- In May 2017, the average price of a property was £220,713.
- The annual price change for a property was 5.8%, below the average of 4.7%.
- The monthly price change for a property in the UK was 0.5%.
- The monthly index figure for the UK, with January 2015 equalling 100, was 115.8.
House Price Changes
- From the data gathered until June 2017, annual house price growth has fallen to 2.6%, the lowest rate of growth since May 2013.
- House prices in the three months to June were 2.6% higher than in the same period a year ago.
- Prices in the three months to April were 0.1% lower than in the preceding three months.
According to Halifax, house prices have flattened over the past three months following a huge period of uncertainty across the government. Overall, prices in the three months leading to June were marginally lower than the preceding three months, but the annual rate of growth has reached a low not seen for the past 4 years. Though employment levels are rising, customers struggle as the consumer prices grow faster than wages do. Combined with the new stamp duty on buy to let and second homes set up in 2016, there is a clear weakened housing demand in recent months.
However, according to Nationwide, house prices have grown month-on-month by 1.1%, reversing the fall of the previous three months. Their recorded annual house price growth has risen to 3.1% compared to 2.1% in May 2017, and the gap between the strongest and weakest performing regions has narrowed to the smallest on record, though this is still an extremally wide margin despite this. After a sluggish two months, the annual price growth has returned to the 3%-6% range that has been prevailing since 2015. In London, however, there has been a particularly noticeable slowdown as annual price growth is just 1.2%, the weakest pace of growth for the capital since 2012.
Such contrasting results shows an uncertainty regarding the industry at the current time as neither Halixfax nor Nationwide can predict how their prices will change over the next few months. eMoov founder and CEO, Russell Quirk, has seen the “Contrasting figures from Halifax after Nationwide reported signs of a pulse returning to the UK property market”, but believes that the market is not as volatile as many have claimed, saying that “It would seem reports of a market demise have clearly been exaggerated. Despite the recent claims that the market is due to see a notable crash with prices falling as much as 40%, this remains very unlikely. The market is not dead or running on the life support of easily obtained credit and has suffered more of a grazed knee than a fatal injury. A momentary blip is certainly not substantial enough to label a trend and those that have are doing so prematurely. Resilient levels of buyer demand, heightened by a paltry supply of stock and coupled with historically low interest rates will continue to fuel house price growth in the medium and long term.”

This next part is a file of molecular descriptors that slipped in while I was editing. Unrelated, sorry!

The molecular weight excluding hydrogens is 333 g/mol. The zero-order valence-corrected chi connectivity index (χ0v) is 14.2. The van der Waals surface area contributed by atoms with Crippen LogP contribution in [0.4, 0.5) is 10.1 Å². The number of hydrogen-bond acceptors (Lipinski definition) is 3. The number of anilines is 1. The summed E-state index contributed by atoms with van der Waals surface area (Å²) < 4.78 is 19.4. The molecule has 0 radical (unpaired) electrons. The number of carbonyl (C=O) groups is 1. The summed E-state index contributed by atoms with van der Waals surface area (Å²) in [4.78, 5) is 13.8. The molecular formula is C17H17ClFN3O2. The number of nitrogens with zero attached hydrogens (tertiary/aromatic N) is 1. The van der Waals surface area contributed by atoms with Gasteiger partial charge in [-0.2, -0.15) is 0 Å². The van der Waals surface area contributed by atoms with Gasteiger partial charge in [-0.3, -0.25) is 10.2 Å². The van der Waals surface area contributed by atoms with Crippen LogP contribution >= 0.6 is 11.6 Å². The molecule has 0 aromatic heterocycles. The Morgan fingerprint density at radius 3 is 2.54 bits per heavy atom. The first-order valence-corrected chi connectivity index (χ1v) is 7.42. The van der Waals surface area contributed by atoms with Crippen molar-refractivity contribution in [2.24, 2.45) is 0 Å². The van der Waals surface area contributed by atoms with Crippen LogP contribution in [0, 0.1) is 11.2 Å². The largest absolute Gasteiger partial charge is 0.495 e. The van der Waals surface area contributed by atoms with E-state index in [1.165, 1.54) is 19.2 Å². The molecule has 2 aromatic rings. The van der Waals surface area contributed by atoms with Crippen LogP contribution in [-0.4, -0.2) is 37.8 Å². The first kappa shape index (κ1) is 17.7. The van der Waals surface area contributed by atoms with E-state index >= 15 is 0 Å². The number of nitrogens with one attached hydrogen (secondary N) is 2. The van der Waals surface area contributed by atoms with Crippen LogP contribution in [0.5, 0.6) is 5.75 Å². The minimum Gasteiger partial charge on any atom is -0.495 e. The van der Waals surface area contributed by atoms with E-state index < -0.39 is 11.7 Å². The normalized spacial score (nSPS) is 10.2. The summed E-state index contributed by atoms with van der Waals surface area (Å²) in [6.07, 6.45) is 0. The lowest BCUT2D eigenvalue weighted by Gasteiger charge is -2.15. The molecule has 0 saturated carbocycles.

House Price Index
- Newly-marketed property prices are at a standstill, up by only 0.1% (+£312) from June 2017 to July 2017.
- The fundamentals remain solid with robust demand, low interest rates, and low unemployment.
- Prospective buyers across the country are seeing the highest proportion of properties marked as sold than at any other time in the last 7 years.
- Though we have seen 7.6% more sellers coming to the market in July 2017 than in July 2016, buyer choice is more restricted as supply fails to meet demand.
- The annual price change, according to Rightmove, is a modest 2.8% with buyers very price wary and properties hitting their price ceiling.
The summer holiday season generally leads to a dampening effect on prices and activity, and this month has seen property come to a virtual stop with a 0.1% rise from June 2017 to July 2017. This is still a stronger performance than we have seen recently, such as the 0.4% fall from May 2017 to June 2017. Interest and unemployment remains low on average, and demand for housing remains, in spite and indeed because of the shortage of available property for sale. Miles Shipside, Rightmove director and housing market analyst, comments that “Prices are in the summer doldrums. Sellers coming to market at this time of year have to price more keenly as the traditionally bubblier spring selling season is over and prospective buyers are distracted by their own summer plans.”
Russell Quirk also sees the data from Rightmove as a comfort, commenting that there are “Encouraging signs that seller interest has at least picked back up following June’s election. Although the current parliamentary situation is far from strong and stable, we’re already seeing election blues sidelined and the market return to a semblance of normality now that some of the dust of political uncertainty has started to settle.” Russell claims that a similar hangover was seen after the EU referendum last year, which saw house prices plummet by 0.9%, and that it took “a good month or two before kicking back into action. It is likely that, should these figures ring true, we could see a reverse in the cooling price trends reported over the last month or so, but heightened seller activity must be matched on the buyer’s side of the market in order for this to happen, otherwise we could see the reverse.”